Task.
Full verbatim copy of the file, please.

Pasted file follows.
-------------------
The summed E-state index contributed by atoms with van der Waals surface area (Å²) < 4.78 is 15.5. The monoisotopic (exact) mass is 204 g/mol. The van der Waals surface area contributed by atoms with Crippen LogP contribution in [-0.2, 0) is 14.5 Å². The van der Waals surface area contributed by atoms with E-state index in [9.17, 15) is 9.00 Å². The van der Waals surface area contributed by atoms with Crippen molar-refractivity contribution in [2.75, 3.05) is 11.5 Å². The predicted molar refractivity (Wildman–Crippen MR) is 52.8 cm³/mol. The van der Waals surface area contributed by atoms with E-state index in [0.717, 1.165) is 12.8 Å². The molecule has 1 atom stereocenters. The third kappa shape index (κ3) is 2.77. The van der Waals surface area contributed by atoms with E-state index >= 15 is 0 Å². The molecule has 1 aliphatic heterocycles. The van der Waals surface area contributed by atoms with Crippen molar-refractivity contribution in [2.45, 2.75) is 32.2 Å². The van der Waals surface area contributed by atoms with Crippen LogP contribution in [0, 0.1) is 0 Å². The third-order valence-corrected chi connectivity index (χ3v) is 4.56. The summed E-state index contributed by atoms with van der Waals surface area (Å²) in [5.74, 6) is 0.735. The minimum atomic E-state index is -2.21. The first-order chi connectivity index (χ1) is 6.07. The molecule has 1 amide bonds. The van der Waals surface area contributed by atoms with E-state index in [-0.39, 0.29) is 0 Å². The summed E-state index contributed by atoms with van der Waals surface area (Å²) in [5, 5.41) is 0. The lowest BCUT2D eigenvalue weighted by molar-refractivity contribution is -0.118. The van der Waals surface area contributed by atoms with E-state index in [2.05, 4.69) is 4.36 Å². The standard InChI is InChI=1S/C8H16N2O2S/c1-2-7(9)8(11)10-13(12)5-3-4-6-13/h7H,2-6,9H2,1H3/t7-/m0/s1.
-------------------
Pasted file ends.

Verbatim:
The summed E-state index contributed by atoms with van der Waals surface area (Å²) < 4.78 is 15.5. The monoisotopic (exact) mass is 204 g/mol. The van der Waals surface area contributed by atoms with Crippen LogP contribution in [-0.2, 0) is 14.5 Å². The van der Waals surface area contributed by atoms with E-state index in [9.17, 15) is 9.00 Å². The van der Waals surface area contributed by atoms with Crippen molar-refractivity contribution in [2.75, 3.05) is 11.5 Å². The predicted molar refractivity (Wildman–Crippen MR) is 52.8 cm³/mol. The van der Waals surface area contributed by atoms with E-state index in [0.717, 1.165) is 12.8 Å². The molecule has 1 atom stereocenters. The third kappa shape index (κ3) is 2.77. The van der Waals surface area contributed by atoms with E-state index >= 15 is 0 Å². The molecule has 1 aliphatic heterocycles. The van der Waals surface area contributed by atoms with Crippen molar-refractivity contribution in [2.45, 2.75) is 32.2 Å². The van der Waals surface area contributed by atoms with Crippen LogP contribution in [0, 0.1) is 0 Å². The third-order valence-corrected chi connectivity index (χ3v) is 4.56. The summed E-state index contributed by atoms with van der Waals surface area (Å²) in [5.74, 6) is 0.735. The minimum atomic E-state index is -2.21. The first-order chi connectivity index (χ1) is 6.07. The molecule has 1 amide bonds. The van der Waals surface area contributed by atoms with E-state index in [-0.39, 0.29) is 0 Å². The summed E-state index contributed by atoms with van der Waals surface area (Å²) in [5, 5.41) is 0. The lowest BCUT2D eigenvalue weighted by molar-refractivity contribution is -0.118. The van der Waals surface area contributed by atoms with E-state index in [2.05, 4.69) is 4.36 Å². The standard InChI is InChI=1S/C8H16N2O2S/c1-2-7(9)8(11)10-13(12)5-3-4-6-13/h7H,2-6,9H2,1H3/t7-/m0/s1.